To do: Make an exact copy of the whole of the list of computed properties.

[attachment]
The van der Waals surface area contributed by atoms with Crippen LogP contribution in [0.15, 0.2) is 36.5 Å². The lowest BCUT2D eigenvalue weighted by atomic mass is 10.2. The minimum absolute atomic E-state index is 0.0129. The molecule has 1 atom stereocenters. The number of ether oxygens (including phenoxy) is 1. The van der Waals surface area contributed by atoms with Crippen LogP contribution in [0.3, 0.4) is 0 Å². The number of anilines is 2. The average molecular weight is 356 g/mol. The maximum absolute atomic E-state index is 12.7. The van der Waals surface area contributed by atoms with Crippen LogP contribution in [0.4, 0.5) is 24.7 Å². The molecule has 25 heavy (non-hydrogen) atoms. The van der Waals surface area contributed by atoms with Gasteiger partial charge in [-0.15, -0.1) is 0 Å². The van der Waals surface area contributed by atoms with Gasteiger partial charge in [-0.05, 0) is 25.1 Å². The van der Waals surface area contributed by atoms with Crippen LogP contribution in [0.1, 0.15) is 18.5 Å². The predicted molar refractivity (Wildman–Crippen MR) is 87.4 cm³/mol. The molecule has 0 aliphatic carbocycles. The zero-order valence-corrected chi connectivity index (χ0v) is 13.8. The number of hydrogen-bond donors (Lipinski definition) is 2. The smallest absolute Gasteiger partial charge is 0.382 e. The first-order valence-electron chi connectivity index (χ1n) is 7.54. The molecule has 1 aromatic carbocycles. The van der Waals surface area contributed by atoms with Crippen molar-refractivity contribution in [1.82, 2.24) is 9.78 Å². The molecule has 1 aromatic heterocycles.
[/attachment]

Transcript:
The van der Waals surface area contributed by atoms with Crippen LogP contribution in [0.15, 0.2) is 36.5 Å². The lowest BCUT2D eigenvalue weighted by atomic mass is 10.2. The minimum absolute atomic E-state index is 0.0129. The molecule has 1 atom stereocenters. The number of ether oxygens (including phenoxy) is 1. The van der Waals surface area contributed by atoms with Crippen LogP contribution in [0.3, 0.4) is 0 Å². The number of anilines is 2. The average molecular weight is 356 g/mol. The maximum absolute atomic E-state index is 12.7. The van der Waals surface area contributed by atoms with Crippen LogP contribution in [0.4, 0.5) is 24.7 Å². The molecule has 25 heavy (non-hydrogen) atoms. The van der Waals surface area contributed by atoms with Gasteiger partial charge in [-0.15, -0.1) is 0 Å². The van der Waals surface area contributed by atoms with Gasteiger partial charge in [-0.05, 0) is 25.1 Å². The van der Waals surface area contributed by atoms with Crippen LogP contribution in [0.1, 0.15) is 18.5 Å². The predicted molar refractivity (Wildman–Crippen MR) is 87.4 cm³/mol. The molecule has 0 aliphatic carbocycles. The zero-order valence-corrected chi connectivity index (χ0v) is 13.8. The number of hydrogen-bond donors (Lipinski definition) is 2. The smallest absolute Gasteiger partial charge is 0.382 e. The first-order valence-electron chi connectivity index (χ1n) is 7.54. The molecule has 1 aromatic carbocycles. The van der Waals surface area contributed by atoms with Crippen molar-refractivity contribution in [1.82, 2.24) is 9.78 Å². The molecule has 1 aromatic heterocycles.